Apples developer website hacked

It remained unclear how much, if any, data was compromised or who the attackers were.

Apple's newly introduced iPad Mini and 4th generation iPad are seen during Apple's special event at the California Theatre in San Jose on October 23, 2012. Picture: AFP.

SAN FRANCISCO - Apple Inc.'s main website for developers remains shut after intruders tried to steal sensitive information last week, forcing the iPhone maker to overhaul its database and server software to prevent future breaches.

The intrusion last Thursday marked a rare cyber-attack on the US company's network and comes at a time when third-party developers are testing their apps on Apple's iOS 7 - a smartphone and tablet platform to be launched in the fall.

Apple's developer site also houses sensitive financial information, which is encrypted.

Apple said on Sunday no customer information had been compromised, but was unable to rule out the possibility that some developers' names, mailing addresses, and email addresses may have been accessed.

An Apple spokesman said the website that was breached was not associated with any customer information.

Apple would not comment on their identity.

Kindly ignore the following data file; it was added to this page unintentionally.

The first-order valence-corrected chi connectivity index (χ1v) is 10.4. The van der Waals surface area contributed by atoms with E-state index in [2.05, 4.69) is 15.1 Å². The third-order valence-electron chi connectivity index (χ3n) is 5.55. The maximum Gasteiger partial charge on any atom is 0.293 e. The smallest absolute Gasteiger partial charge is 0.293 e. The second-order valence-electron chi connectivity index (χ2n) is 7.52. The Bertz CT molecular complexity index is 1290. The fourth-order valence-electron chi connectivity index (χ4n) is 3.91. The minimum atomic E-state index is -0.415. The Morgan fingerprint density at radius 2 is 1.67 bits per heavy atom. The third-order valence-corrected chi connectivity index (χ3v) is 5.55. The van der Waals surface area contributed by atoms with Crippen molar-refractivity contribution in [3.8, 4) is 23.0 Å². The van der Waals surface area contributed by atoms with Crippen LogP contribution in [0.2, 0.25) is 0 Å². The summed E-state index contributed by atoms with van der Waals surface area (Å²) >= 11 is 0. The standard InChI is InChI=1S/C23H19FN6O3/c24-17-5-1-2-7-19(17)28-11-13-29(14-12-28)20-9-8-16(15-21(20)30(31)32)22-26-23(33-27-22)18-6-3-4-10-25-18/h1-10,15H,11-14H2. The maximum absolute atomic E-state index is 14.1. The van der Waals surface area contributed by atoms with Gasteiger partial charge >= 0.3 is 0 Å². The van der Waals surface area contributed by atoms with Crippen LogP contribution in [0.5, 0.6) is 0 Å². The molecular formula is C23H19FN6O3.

"Sensitive personal information was encrypted and cannot be accessed. However, we have not been able to rule out the possibility that some developers' names, mailing addresses, and/or email addresses may have been accessed," Apple told developers on its website.

"To prevent a security threat like this from happening again, we're completely overhauling our developer systems, updating our server software, and rebuilding our entire database," Apple said in a statement, adding that the developer website will be up and running soon.

The company also told developers that their membership, if set to expire, has been extended and all third-party apps will remain on Apple's app store for the duration.

Meanwhile, a United Nations group that advises nations on cybersecurity plans to send out an alert about significant vulnerabilities in mobile phone technology that could potentially enable hackers to remotely attack at least half a billion phones.The bug, discovered by German firm, allows hackers to remotely gain control of and also clone certain mobile SIM cards.

Hackers could use compromised SIMs to commit financial crimes or engage in electronic espionage, according to Berlin's Security Research Labs, which will describe the vulnerabilities at the Black Hat hacking conference that opens in Las Vegas on July 31.

The UN's Geneva-based International Telecommunications Union, which has reviewed the research, described it as hugely significant.

Notification would be send out to all telecommunications regulators and other government agencies in nearly 200 countries about the potential threat and also reach out to hundreds of mobile companies, academics and other industry experts.